Wind Updates for January 2017
First U.S. Offshore Wind Farm: If you’re a fan of offshore wind, uncork the champagne! December, 2016 marked the christening – the final interconnection – of the first offshore wind installation in the United States. The Deepwater Wind Farm – six, 5 MW turbines — was energized off Block Island on Monday, December 13th. Wind will now power 90% of Block Island’s power needs, a resort community formerly dependent upon diesel generators.
U.S. Offshore Wind Potential: Block Island is likely the tip of the iceberg. Offshore wind in the United States has huge potential. A 2013 technical report issued by the National Renewable Energy Laboratory found that the wind potential off the United States coast to be 4,223 GW, nearly four times the current generating capacity of all power plants in the country. The barriers to offshore wind developments are largely non-technical. They are not construction related. Instead they include complicated rules about who gets to build and disrupt the sea floor. They include legal battles between the impacts to ocean views and those that advocate a clean energy future. Earlier in 2016, the Obama Administration approved the offer of a 79,000-acre offshore lease off the coast of Long Island, 12 miles southeast of Jones Beach State Park.
European Offshore Wind: Yes, the United States is getting a slow start with offshore wind. The first offshore wind farm in the world was built in 1992 off the Danish coast. This past year alone, Europe installed about 100 times the Block Island capacity, ~3,000 MW of offshore wind power. Note that President-elect Donald Trump unsuccessfully fought an offshore wind farm off Scotland near one of his golf courses.
U.S. Terrestrial Wind Farms: Back on shore, the United States has been developing wind big time! At the end of 2015, the U.S. had 73,992 MW generating enough power to serve 20 million Americans. At that time there were 48,800 wind turbines in the country; fully 40 states have utility-scale wind farms; and there at least 88,000 workers in the domestic wind industry.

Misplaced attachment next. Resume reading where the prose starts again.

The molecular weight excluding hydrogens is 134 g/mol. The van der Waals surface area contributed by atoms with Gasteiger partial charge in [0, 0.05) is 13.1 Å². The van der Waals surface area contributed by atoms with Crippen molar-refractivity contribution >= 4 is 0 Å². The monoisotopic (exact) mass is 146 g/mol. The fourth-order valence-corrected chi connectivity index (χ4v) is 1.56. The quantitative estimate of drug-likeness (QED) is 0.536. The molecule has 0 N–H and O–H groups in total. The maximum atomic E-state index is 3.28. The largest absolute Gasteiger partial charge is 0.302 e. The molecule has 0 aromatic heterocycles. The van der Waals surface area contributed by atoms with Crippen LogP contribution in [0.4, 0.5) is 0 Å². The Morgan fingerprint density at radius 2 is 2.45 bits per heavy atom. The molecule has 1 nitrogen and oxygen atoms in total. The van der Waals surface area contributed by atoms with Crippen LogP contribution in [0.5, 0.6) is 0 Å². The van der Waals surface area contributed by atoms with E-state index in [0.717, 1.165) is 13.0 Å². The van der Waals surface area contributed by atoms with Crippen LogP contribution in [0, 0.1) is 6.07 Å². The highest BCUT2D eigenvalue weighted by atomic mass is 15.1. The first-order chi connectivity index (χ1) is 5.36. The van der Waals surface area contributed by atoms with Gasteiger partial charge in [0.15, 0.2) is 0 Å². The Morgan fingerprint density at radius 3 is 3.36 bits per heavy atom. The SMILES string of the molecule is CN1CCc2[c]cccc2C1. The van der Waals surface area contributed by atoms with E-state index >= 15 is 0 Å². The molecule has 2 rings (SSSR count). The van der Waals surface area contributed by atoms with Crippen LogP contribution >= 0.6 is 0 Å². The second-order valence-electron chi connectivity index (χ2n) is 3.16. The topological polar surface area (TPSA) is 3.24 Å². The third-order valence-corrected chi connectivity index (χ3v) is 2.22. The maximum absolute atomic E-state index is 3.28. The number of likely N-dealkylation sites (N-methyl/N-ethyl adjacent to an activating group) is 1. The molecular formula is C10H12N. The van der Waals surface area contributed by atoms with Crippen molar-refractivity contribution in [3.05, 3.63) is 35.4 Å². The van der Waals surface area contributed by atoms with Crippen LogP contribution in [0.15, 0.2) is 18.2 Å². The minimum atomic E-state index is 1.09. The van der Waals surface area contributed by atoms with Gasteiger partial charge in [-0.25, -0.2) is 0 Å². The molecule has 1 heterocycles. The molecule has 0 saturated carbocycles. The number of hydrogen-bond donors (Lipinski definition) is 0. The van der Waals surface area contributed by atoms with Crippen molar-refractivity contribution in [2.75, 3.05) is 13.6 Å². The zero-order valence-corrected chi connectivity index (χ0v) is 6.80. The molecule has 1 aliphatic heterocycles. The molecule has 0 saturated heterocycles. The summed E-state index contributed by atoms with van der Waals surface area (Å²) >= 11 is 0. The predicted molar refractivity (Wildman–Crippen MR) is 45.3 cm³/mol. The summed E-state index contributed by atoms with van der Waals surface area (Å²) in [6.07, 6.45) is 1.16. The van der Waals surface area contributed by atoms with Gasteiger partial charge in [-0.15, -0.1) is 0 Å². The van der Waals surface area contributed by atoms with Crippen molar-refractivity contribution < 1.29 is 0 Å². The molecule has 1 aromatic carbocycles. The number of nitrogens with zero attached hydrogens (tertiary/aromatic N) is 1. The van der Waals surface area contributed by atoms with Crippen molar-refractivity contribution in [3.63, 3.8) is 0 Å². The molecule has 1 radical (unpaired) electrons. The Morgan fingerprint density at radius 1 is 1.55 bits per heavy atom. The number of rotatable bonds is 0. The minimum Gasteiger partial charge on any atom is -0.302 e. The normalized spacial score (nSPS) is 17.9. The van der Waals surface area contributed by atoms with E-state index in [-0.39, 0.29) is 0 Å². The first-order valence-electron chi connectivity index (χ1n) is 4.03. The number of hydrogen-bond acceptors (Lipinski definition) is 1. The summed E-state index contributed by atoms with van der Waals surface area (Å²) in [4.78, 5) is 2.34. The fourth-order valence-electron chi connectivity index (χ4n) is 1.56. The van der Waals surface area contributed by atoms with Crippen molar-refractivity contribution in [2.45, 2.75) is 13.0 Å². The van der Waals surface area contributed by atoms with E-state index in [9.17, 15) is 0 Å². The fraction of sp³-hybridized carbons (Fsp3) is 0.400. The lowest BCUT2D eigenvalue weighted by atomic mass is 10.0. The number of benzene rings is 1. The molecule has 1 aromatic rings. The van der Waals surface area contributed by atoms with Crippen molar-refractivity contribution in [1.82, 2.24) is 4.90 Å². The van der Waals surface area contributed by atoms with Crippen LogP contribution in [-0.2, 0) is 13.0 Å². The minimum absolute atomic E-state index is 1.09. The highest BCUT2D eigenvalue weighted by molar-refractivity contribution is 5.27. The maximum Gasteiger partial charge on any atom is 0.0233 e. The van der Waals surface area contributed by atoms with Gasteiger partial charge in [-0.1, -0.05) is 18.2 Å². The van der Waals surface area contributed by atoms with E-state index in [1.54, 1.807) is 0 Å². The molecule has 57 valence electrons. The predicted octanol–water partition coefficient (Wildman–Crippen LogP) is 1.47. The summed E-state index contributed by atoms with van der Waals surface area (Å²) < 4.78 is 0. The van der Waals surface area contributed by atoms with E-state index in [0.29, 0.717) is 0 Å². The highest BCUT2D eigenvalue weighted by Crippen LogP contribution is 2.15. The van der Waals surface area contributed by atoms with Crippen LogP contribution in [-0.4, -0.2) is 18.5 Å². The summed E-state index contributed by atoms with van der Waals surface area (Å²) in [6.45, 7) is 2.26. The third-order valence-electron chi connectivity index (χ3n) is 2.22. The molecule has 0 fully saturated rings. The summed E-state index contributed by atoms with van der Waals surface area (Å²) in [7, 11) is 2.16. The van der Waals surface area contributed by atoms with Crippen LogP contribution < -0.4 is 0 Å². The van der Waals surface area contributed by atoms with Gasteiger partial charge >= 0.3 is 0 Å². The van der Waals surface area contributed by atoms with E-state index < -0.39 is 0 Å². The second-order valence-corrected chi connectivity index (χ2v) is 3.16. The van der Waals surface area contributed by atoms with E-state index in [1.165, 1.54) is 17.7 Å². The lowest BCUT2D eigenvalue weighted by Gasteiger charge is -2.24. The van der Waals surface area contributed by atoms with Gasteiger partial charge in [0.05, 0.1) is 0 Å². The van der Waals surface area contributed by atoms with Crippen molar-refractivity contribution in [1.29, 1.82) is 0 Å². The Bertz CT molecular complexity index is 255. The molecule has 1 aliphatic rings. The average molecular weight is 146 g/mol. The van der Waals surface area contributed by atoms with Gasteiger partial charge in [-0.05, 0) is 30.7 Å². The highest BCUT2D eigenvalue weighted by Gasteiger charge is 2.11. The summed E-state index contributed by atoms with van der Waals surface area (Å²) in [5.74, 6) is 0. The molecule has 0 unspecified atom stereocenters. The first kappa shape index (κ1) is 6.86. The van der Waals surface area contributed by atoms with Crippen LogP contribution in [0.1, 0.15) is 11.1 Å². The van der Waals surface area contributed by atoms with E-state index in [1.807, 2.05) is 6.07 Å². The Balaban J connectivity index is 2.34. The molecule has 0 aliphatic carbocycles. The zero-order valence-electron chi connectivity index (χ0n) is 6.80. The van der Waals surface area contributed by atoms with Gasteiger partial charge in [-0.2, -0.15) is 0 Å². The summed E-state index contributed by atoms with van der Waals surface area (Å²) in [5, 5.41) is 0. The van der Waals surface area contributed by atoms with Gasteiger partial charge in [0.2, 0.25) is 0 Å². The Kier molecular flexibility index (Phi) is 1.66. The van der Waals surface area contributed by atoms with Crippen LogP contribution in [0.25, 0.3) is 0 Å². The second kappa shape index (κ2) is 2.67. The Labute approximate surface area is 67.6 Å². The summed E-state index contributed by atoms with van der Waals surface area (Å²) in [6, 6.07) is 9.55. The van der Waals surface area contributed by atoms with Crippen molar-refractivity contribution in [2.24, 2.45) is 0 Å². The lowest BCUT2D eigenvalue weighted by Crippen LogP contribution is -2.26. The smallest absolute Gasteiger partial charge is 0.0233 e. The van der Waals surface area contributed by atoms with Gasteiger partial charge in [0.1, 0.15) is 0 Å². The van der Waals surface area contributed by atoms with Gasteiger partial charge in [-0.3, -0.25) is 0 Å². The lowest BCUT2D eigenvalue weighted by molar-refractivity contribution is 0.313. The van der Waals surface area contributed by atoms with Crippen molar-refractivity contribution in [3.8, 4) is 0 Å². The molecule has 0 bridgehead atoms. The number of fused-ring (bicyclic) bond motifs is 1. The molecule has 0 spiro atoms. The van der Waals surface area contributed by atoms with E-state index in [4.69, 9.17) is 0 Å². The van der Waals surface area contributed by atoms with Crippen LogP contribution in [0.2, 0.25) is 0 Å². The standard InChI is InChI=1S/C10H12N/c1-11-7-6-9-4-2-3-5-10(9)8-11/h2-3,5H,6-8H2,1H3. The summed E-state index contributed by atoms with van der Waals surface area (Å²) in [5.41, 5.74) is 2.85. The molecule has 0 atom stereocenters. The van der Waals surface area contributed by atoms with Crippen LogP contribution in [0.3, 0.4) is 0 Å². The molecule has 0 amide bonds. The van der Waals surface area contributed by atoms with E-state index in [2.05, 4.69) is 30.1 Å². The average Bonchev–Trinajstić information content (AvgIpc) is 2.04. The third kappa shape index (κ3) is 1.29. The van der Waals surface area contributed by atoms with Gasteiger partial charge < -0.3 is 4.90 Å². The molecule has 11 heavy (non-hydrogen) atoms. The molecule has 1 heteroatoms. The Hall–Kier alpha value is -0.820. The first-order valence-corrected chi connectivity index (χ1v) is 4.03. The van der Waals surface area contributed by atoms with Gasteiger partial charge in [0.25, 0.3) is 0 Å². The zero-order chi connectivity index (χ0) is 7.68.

Texas: On November 27th, the State of Texas registered an all-time high record for wind output with 15,033 MW of capacity. That represented 45% of the total electricity demand in the state. Wind served an average of 41% of the State’s entire load that day. Texas has over 18,531 MW installed, more than any other state. This is due to high demand, strong wind resource, a permissive permitting environment, and major proactive state-based investments in transmission. Navigant Research notes that, “Texas has so much wind on its system that electricity retailers are offering plans to consumers that include free electricity at night.”
Germany: Last but not least, breaking news from Germany where renewables – fueled by a 57% increase in offshore wind – now account for 32% of total electricity generation. This level of generation represents 191 billion kWh of renewables, and puts Germany on track to reach a 35% renewable portfolio by 2020.